Posted on July 7, 2010 by Eric Pollarine
Have you ever read a story that you know, absolutely know was a story that you read somewhere else, and then checked and racked your internal databanks and found you were right? Well you would if you opened up “Ghosts of Manhattan” and then scanned your shelves, if you’re like me, and looked strait at your collection of Batman graphic novels. Which, yes I know Batman is in and of him self a representation of the old Pulp novels and Magazines, and basically “The Shadow,” but unlike “Ghosts of Manhattan” Batman has evolved to a place in comics, literature or pop culture that is unprecedented. I could talk the shadowy secrets of Batman and his representations all day and night for a year strait and probably not find a lag in that conversation for more than maybe, maybe a few minutes.
Posted on April 30, 2010 by Megan
Remember those long hot summers that never seemed to end? Remember the people your parents said you had to like – even though they quite clearly did not – because they were your relatives? In Neverland, Douglas Clegg has captured these feelings and added a gruesomely scary twist that keeps you turning the pages.
The story starts off as it means to go on, focussing on the main character, Beauregard Monroe. He’s 10, and about to embark on his family’s annual vacation at his grandmother’s house on a swampy island in the Deep South that even the locals leave for the summer. The heat, the humidity, and the mosquitoes, make themselves felt even in a chilly English spring (where I’m reading), as I turn the pages the sultry, sleepy heat flows forth.
Posted on January 19, 2010 by Flames
Brian Evenson’s Last Days, published by Underland Press, has been selected as part of the Reference User and Services Association’s 2010 Reading List.
The Reading List annually recognizes the best books in eight genres: adrenaline (which includes suspense, thriller, and adventure), fantasy, historical fiction, horror, mystery, romance, science fiction, and women’s fiction, and is selected by the association’s Reading List Council, composed of members representing libraries across the United States.
Last Days is available now at Amazon.com.
Posted on September 28, 2009 by Steven Dawes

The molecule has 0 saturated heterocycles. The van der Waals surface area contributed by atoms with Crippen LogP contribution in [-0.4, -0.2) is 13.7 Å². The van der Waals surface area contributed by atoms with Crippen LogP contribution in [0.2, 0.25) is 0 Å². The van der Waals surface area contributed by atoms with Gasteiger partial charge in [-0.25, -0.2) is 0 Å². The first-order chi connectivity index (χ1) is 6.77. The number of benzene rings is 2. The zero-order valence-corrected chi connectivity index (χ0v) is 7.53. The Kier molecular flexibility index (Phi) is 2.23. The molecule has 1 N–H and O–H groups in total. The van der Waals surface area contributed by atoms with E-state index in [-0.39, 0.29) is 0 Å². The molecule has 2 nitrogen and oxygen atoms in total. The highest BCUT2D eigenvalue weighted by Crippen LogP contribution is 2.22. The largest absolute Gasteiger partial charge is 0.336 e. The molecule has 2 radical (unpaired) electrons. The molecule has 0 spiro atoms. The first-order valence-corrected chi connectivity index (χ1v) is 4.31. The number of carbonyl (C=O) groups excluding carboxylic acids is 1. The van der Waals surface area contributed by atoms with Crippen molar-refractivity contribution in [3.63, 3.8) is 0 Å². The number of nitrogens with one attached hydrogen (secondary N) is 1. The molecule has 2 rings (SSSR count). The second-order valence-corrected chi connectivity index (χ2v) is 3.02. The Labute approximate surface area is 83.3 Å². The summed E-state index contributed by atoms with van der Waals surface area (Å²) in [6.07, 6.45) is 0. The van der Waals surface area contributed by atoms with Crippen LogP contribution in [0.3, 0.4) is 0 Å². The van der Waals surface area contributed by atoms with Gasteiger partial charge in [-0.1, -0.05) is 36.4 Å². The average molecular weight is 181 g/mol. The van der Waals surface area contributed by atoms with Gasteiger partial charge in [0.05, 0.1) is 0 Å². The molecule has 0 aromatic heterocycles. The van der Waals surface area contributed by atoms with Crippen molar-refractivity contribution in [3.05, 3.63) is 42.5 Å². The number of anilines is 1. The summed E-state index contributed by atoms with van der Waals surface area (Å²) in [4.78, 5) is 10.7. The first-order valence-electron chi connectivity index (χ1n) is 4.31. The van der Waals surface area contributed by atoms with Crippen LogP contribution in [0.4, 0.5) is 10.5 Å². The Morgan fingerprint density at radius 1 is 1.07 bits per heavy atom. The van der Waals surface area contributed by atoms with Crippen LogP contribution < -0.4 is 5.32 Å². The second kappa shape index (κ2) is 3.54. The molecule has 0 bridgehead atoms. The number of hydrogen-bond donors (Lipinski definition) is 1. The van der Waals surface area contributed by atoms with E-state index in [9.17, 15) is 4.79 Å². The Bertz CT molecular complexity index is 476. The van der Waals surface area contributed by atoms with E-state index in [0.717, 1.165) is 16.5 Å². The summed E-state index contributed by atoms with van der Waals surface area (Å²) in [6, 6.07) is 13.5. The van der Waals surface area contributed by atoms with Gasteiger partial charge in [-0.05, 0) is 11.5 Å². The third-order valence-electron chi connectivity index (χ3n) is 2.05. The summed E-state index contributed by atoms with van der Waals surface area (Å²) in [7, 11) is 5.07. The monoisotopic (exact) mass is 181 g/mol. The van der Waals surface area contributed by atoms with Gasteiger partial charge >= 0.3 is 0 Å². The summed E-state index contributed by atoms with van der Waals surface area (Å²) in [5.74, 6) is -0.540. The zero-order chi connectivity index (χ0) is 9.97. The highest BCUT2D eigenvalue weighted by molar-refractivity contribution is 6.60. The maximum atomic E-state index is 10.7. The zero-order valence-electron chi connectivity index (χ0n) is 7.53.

Back on August 14th, a two chapter preview of Personal Effects: Dark Art was posted here on “Da Flames” (Click here to read preview). Included in this preview were notes about this book being a “multi-media novel” or a “trans-media” thriller that makes it a unique experience. By the time I reached the end of the preview, it was an appetizer that made me want to sink my rotting teeth into the rest of the book. Actually, calling it an “experience” as opposed to simply a “book” would be a better description. What do I mean by that? Well folks, grab a fork and a knife and sample this delight with me.
To best review P.E.D.A., I’m going to split “the experience” into two halves. Starting with the book portion (which was author J.C. Hutchins contribution to the experience), our protagonist is mild-mannered art therapist Zachary Taylor.
Posted on August 14, 2009 by Flames
Written by J.C. Hutchins, Personal Effects: Dark Arts is a multi-media thriller that was released in June 2009 through St. Martin’s Press. Created by game mogul Jordan Weisman, this book is a one-of-a-kind experience where you — the reader — can interact with the clues and the storyline through voicemail messages, ID cards and photos, additional websites, etc. Featured here below are two chapters from this unique, thrilling experience.
If by some miracle I survive my twenties, I am certain I’ll look back on today and think, This was the day I began to lose my mind.
Posted on June 9, 2008 by TezMillerOz
Countdown is that very rare kind of book: a thriller that is genuinely thrilling. This is action-packed, non-stop adventure, combining the physiological, psychological and technological in a story that grabbed me immediately and didn’t let go.
The Great Plague twenty-five years ago caused havoc, and Earth hasn’t been the same since. It’s no wonder that everyone who survived is itching to catch a shuttle Offworld. Like Agent Orange, the Great Plague led to birth abnormalities: including Kira Jordan being born with psi abilities. But they’re only low-level…or are they?
Review by Tez Miller